Calaveras County Chief Probation Officer Teri Hall will retire at the end of this month after putting the county on track to comply with the Assembly Bill 109 state prisoner realignment.
Hall plans to stay through March 29, shortly after she turns 50 and qualifies for a full retirement.
Her 24-year law enforcement career has been spent almost entirely within Calaveras County.
Her deputy, Stephen Siegel, will relieve Hall on an interim basis until a permanent appointment is made by Calaveras County Superior Court judges.
She will exit shortly before the doors open next month on the county’s day reporting center, the centerpiece of its solution to the AB 109 reforms, providing education, substance-abuse treatment and other services for supervised probationers who formerly entered the parole system.
Hall fought tooth-and-nail with other law enforcement leaders in the county — including Calaveras County Sheriff Gary Kuntz, District Attorney Barbara Yook and Angels Camp Police Chief Todd Fordahl — to ensure implementation of the evidence-based practices outlined in the legislation.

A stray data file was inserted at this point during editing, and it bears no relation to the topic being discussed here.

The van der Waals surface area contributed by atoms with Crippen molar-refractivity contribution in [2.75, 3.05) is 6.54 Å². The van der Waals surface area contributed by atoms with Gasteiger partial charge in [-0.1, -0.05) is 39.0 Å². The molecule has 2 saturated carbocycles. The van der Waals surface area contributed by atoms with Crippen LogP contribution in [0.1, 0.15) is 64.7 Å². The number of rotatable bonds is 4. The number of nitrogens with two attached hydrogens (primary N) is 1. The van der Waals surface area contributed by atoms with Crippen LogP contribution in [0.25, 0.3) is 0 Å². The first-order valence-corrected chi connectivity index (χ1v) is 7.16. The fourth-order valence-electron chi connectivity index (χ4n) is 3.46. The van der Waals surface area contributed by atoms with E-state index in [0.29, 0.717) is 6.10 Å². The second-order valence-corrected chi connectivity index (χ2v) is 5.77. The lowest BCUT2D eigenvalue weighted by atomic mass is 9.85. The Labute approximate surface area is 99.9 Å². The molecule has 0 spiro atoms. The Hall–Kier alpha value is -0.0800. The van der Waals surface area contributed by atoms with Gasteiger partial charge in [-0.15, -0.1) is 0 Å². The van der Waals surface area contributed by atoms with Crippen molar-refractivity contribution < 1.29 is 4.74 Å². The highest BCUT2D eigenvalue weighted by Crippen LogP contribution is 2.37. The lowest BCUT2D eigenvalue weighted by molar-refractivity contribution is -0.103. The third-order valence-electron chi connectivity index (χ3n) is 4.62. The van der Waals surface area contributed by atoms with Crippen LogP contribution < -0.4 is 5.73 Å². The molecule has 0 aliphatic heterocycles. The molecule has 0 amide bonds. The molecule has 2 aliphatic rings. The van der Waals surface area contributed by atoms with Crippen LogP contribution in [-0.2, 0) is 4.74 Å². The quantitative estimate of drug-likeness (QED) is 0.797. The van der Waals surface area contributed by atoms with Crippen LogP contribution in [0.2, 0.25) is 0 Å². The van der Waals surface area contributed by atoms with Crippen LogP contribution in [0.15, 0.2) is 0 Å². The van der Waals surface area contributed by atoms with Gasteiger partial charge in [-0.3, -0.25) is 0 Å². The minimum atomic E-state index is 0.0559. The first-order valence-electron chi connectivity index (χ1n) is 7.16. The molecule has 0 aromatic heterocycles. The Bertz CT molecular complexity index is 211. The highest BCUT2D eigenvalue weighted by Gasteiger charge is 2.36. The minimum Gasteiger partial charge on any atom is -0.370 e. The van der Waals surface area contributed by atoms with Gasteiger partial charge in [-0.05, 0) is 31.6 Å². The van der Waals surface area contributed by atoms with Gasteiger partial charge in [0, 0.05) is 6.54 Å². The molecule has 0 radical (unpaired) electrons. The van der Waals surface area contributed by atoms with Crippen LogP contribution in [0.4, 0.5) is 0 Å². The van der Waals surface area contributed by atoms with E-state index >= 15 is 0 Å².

Kuntz, in particular, has regularly expressed skepticism about the ability of such programming to reduce recidivism and criticized Hall in town meeting forums.
Hall is left with no regrets.
“I went out on top. It’s been a wonderful … real, rewarding career,” she said. “The staff I have is amazing. I’m very confident they will be moving forward with all the … programming. I’m going to be cheering from the sidelines.”
She took on the chief probation officer role in 2010 after predecessor Mike Kriletich retired.
“She’s done an excellent job … with AB 109 and with everything,” Kriletich said in an interview last summer with The Union Democrat.
All but the first year of her career, as a juvenile probation officer in Amador County, has been spent in Calaveras.
Hall said her husband Ron retired three years ago and the pair now plan to dive into an “extensive bucket list,” first with a trip to Hawaii and “eventually Italy, Spain, Portugal … we still have a lot of the U.S. to explore.”
She will continue to make her home in Jackson and plans to spend more time with her grandchildren and three dogs and dabble more in her hobby of photography.